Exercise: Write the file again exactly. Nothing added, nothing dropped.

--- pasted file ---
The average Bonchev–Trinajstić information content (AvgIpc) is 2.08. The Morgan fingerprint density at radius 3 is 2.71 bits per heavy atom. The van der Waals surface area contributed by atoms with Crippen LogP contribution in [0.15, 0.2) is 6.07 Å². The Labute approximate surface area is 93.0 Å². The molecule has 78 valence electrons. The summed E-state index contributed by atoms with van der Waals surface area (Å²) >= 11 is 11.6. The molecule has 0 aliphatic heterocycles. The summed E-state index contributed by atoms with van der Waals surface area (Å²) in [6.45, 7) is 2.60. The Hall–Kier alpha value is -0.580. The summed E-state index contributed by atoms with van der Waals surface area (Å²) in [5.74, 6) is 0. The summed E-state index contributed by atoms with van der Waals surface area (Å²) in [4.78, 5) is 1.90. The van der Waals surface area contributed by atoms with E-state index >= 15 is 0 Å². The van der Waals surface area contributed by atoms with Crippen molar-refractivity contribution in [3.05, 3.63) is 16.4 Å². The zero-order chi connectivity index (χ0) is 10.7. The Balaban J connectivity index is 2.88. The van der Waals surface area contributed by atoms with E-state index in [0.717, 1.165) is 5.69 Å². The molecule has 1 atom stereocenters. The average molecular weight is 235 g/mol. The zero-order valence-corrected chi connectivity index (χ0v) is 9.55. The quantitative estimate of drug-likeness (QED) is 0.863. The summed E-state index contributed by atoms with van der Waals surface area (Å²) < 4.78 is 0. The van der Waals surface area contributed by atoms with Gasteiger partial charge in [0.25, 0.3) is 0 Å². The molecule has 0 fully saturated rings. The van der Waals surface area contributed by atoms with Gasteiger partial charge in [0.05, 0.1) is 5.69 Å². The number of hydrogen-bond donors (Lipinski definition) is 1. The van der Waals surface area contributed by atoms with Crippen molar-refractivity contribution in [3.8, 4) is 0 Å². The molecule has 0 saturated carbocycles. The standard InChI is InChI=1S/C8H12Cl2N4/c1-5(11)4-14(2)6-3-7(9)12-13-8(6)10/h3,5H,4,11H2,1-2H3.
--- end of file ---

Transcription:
The average Bonchev–Trinajstić information content (AvgIpc) is 2.08. The Morgan fingerprint density at radius 3 is 2.71 bits per heavy atom. The van der Waals surface area contributed by atoms with Crippen LogP contribution in [0.15, 0.2) is 6.07 Å². The Labute approximate surface area is 93.0 Å². The molecule has 78 valence electrons. The summed E-state index contributed by atoms with van der Waals surface area (Å²) >= 11 is 11.6. The molecule has 0 aliphatic heterocycles. The summed E-state index contributed by atoms with van der Waals surface area (Å²) in [6.45, 7) is 2.60. The Hall–Kier alpha value is -0.580. The summed E-state index contributed by atoms with van der Waals surface area (Å²) in [5.74, 6) is 0. The summed E-state index contributed by atoms with van der Waals surface area (Å²) in [4.78, 5) is 1.90. The van der Waals surface area contributed by atoms with E-state index >= 15 is 0 Å². The van der Waals surface area contributed by atoms with Crippen molar-refractivity contribution in [3.05, 3.63) is 16.4 Å². The zero-order chi connectivity index (χ0) is 10.7. The Balaban J connectivity index is 2.88. The van der Waals surface area contributed by atoms with E-state index in [0.717, 1.165) is 5.69 Å². The molecule has 1 atom stereocenters. The average molecular weight is 235 g/mol. The zero-order valence-corrected chi connectivity index (χ0v) is 9.55. The quantitative estimate of drug-likeness (QED) is 0.863. The summed E-state index contributed by atoms with van der Waals surface area (Å²) < 4.78 is 0. The van der Waals surface area contributed by atoms with Gasteiger partial charge in [0.25, 0.3) is 0 Å². The molecule has 0 fully saturated rings. The van der Waals surface area contributed by atoms with Gasteiger partial charge in [0.05, 0.1) is 5.69 Å². The number of hydrogen-bond donors (Lipinski definition) is 1. The van der Waals surface area contributed by atoms with Crippen molar-refractivity contribution in [3.8, 4) is 0 Å². The molecule has 0 saturated carbocycles. The standard InChI is InChI=1S/C8H12Cl2N4/c1-5(11)4-14(2)6-3-7(9)12-13-8(6)10/h3,5H,4,11H2,1-2H3.